March 31, 2014
TQM & ISO Total quality management (TQM) was developed by William Deming, a management consultant whose work had great impact on Japanese manufacturing. While TQM shared much in common with the Six Sigma improvement process, it is not the same as Six Sigma. While is focuses on ensuring that internal guidelines and process standards reduce errors, Six Sigma looks to reduce defects (Investopedia, 2014). The continuous process of reducing or eliminating errors in manufacturing, streamlining supply chain management, improving the customer experience and ensuring the employees are up-to-speed with their training. Total quality management aims to hold all parties involved in production process as accountable for the overall quality of the final product or service (Investopedia, 2014). ISO is the international standards for quality management and assurance. The standards are designed to help companies document that they are maintaining an efficient quality system. The standards were originally published in 1987 by the International Organization of Standardization (ISO), a specialized international agency recognized by affiliates in more than 160 countries (Jacobs & Chase p. 298). The ISO 9000 standards are based on eight quality management principles that are defined in the ISO 9000:2000 document. These principles focus on business processes related to the following areas in the firm: (1) customer focus, (2) leadership, (3) involvement of people, (4) process approach, (5) system approach to management, (6) continual improvement, (7) factual approach to decision making, and (8) mutually beneficial supplier relationships. The ISO document provide detailed requirements for meeting the standard and describe standards tools that are used for improving quality in the firm (Jacobs & Chase p.298). The ISO 14000 family of standards on environmental management addresses the need to be environmentally responsible. The standards define a three-pronged approach for dealing with environmental challenges. The first is the definition of more than 350 international standards for monitoring the quality of air, water, and soil. The second part of ISO 14000 is a strategic approach defining the requirements of an environmental management system that can be implemented using the monitoring tools. Finally, the environmental standard encourages the inclusion of environment aspects in product design and encourages the development of profitable environment-friendly products and services (Jacobs & Chase p. 299).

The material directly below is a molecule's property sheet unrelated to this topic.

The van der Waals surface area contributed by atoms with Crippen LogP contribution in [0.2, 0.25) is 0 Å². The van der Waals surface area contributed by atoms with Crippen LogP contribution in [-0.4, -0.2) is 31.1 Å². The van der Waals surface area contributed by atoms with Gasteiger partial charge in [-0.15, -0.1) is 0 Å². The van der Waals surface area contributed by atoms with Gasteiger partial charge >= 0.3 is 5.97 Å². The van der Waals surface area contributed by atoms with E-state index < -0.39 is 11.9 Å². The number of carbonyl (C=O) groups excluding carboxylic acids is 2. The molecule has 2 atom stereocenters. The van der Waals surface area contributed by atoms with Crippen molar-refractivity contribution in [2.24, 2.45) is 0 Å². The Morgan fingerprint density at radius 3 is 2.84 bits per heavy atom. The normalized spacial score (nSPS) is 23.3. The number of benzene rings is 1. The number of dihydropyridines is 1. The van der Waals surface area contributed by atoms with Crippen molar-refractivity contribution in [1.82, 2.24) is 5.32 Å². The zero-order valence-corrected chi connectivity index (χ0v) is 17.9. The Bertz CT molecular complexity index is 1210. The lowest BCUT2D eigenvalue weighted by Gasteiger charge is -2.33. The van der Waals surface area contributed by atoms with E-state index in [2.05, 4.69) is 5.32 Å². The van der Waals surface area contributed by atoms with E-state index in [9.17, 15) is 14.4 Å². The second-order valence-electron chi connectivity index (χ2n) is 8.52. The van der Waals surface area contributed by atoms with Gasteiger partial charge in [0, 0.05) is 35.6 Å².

How TQM and ISO can improve an Organization
The quality of a product and or service is an essential aspect of running any business. TQM contains two fundamentals: the design of the product or service and the assurance that the company can continuously produce quality products and services. By offering to the customer base a higher quality standard, more products and services can be made more appealing to customers. Teamwork is an important part of running a business. Employees are very important to making a product or service because their jobs are what make a product better. Having a management system also motivates organizations to be more creative with their products and services. This can help the company produce more goods and increase revenue. Both ISO and TQM were designed to improve an organization. It sets principles that need to be followed in order to create a higher quality product or service which translate into a lasting company. Quality can become very subjective. If the customer(s) like the product the company will be able to sell more of it.